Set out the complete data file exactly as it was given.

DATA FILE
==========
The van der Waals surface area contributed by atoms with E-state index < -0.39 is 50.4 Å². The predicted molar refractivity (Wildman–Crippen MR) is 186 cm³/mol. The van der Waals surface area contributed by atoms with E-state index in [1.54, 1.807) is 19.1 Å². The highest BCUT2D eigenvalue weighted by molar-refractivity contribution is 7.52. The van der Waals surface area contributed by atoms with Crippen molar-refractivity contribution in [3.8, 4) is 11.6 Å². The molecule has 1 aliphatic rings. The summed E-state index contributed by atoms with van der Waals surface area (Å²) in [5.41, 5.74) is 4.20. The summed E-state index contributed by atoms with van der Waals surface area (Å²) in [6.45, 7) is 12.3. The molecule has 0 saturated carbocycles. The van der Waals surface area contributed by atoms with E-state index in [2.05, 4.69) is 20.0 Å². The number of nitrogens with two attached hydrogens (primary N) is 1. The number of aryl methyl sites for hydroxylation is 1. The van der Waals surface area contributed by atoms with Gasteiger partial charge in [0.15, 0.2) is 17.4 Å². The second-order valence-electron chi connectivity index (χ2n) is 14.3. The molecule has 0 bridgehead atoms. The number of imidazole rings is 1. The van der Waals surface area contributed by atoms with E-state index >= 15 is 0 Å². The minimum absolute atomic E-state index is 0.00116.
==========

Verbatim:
The van der Waals surface area contributed by atoms with E-state index < -0.39 is 50.4 Å². The predicted molar refractivity (Wildman–Crippen MR) is 186 cm³/mol. The van der Waals surface area contributed by atoms with E-state index in [1.54, 1.807) is 19.1 Å². The highest BCUT2D eigenvalue weighted by molar-refractivity contribution is 7.52. The van der Waals surface area contributed by atoms with Crippen molar-refractivity contribution in [3.8, 4) is 11.6 Å². The molecule has 1 aliphatic rings. The summed E-state index contributed by atoms with van der Waals surface area (Å²) in [5.41, 5.74) is 4.20. The summed E-state index contributed by atoms with van der Waals surface area (Å²) in [6.45, 7) is 12.3. The molecule has 0 saturated carbocycles. The van der Waals surface area contributed by atoms with E-state index in [2.05, 4.69) is 20.0 Å². The number of nitrogens with two attached hydrogens (primary N) is 1. The number of aryl methyl sites for hydroxylation is 1. The van der Waals surface area contributed by atoms with Gasteiger partial charge in [0.15, 0.2) is 17.4 Å². The second-order valence-electron chi connectivity index (χ2n) is 14.3. The molecule has 0 bridgehead atoms. The number of imidazole rings is 1. The van der Waals surface area contributed by atoms with E-state index >= 15 is 0 Å². The minimum absolute atomic E-state index is 0.00116.